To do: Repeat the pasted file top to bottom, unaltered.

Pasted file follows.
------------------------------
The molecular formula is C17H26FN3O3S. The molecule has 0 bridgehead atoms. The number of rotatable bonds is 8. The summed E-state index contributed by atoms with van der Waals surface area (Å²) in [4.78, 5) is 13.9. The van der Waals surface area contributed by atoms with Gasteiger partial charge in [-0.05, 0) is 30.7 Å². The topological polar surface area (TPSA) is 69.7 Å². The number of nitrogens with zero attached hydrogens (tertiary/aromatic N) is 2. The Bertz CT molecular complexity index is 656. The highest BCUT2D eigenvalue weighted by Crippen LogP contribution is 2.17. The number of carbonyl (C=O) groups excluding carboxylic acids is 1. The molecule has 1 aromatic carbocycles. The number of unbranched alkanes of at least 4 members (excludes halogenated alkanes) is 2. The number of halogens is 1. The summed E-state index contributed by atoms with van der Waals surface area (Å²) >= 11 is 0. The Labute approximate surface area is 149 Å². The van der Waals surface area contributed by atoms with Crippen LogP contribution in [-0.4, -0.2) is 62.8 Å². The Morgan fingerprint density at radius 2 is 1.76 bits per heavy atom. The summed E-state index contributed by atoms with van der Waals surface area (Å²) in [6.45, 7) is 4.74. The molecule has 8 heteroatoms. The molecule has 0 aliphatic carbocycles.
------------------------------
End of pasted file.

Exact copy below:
The molecular formula is C17H26FN3O3S. The molecule has 0 bridgehead atoms. The number of rotatable bonds is 8. The summed E-state index contributed by atoms with van der Waals surface area (Å²) in [4.78, 5) is 13.9. The van der Waals surface area contributed by atoms with Gasteiger partial charge in [-0.05, 0) is 30.7 Å². The topological polar surface area (TPSA) is 69.7 Å². The number of nitrogens with zero attached hydrogens (tertiary/aromatic N) is 2. The Bertz CT molecular complexity index is 656. The highest BCUT2D eigenvalue weighted by Crippen LogP contribution is 2.17. The number of carbonyl (C=O) groups excluding carboxylic acids is 1. The molecule has 1 aromatic carbocycles. The number of unbranched alkanes of at least 4 members (excludes halogenated alkanes) is 2. The number of halogens is 1. The summed E-state index contributed by atoms with van der Waals surface area (Å²) >= 11 is 0. The Labute approximate surface area is 149 Å². The van der Waals surface area contributed by atoms with Crippen LogP contribution in [-0.4, -0.2) is 62.8 Å². The Morgan fingerprint density at radius 2 is 1.76 bits per heavy atom. The summed E-state index contributed by atoms with van der Waals surface area (Å²) in [6.45, 7) is 4.74. The molecule has 8 heteroatoms. The molecule has 0 aliphatic carbocycles.